Friday 24th June
This, our final day was perhaps the most memorable of the week. Our team and one other was sent to the house of Mr Nakazato (Nakazato-san), an elderly farmer who had survived the tsunami along with his family.
We were driven through a severely affected area of Ishinomaki. Many of us covered our mouths and noses as the stench of waste and other unidentifiable matters hit us. On either side of the road we saw many houses in states of disrepair.
At the house we spent the morning laying old tatami mats across a greenish pool of liquid, which acted as a ‘bridge’ to cross the water and carry mud and rubble. Our teams worked hard to clear knee-high mounds of mud, sludge and debris, some of which was caught in trees and bushes around the property.
During the morning, both Mr Nakazato and his wife arrived and watched our progress. The indomitable Ted-san was also present. Ted-san is an extraordinary man who ran the operation and oversaw the work by each team in Ishinomaki. He had been working virtually non-stop for several months when we arrived. I was extremely grateful that he told us Mr Nakazato’s full story, which was remarkable. The octogenarian farmer had managed to get his family to safety but then returned to his neighbourhood to warn and help others. He was almost caught up in the approaching tsunami but then climbed a ladder to the roof of a nearby house. When the tidal wave swept in it came up to the eaves of the roof, and also carried a car which became wedged in the alley between that house and the next. Mr Nakazato climbed from the roof, across the car and onto the next house. He reached the roof of his own house by using a trapped building which had been moved by the tsunami as a bridge to clamber across. Incredibly, he survived a freezing cold night on the roof of his own house, unable to descend until the next day when the waters subsided.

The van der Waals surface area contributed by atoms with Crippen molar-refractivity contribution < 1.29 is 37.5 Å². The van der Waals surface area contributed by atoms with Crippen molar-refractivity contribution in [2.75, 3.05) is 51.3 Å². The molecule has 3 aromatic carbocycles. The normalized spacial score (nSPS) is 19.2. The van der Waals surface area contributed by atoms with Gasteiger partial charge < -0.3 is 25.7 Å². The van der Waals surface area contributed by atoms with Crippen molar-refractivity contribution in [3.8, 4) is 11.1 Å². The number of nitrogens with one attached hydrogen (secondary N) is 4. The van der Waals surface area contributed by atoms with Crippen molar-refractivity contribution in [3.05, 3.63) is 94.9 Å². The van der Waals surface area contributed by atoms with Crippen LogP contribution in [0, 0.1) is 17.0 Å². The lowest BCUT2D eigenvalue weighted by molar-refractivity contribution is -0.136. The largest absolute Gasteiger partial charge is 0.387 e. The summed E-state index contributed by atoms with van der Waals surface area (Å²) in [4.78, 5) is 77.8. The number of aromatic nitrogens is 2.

Being shown the actual buildings and told the story by Ted-san really affected us. Having worked steadily before, we redoubled our efforts now. It was a great privilege to meet Mr Nakazato, who is a hero and who graciously gave his time and agreed to be in a photograph with us all.
Memories of the afternoon will remain with me for a long time to come. All groups completed work and were taken to Ishinomaki centre. We visited a shop set up by locals which sold ceramics and other products. Many of us bought T-shirts which showed the collective strength of spirit of the Japanese people (see below).
Later we all ascended to one of the highest points in the town, to where many had retreated during the tsunami of March 11th. I find it hard to describe the feelings stirred up by the sights up there. There were bouquets of flowers laid at the very top of the hill in memorial for all those who had died. From above we could start to comprehend the scale of the damage and destruction, as we had a clear view of where the town met the sea. I sat on a bench, dazed as I looked at the rubble-strewn ground below.
As we descended and moved back through the town centre, we left witnessing signs of hope: industrious diggers at work and visiting the first shop to be opened in Ishinomaki. It was a brightly-lit grocery store that had been cleared by Peaceboat. I also saw a flower shop that was open, wafting a sweeter scent on the air and displaying rainbow arrangements.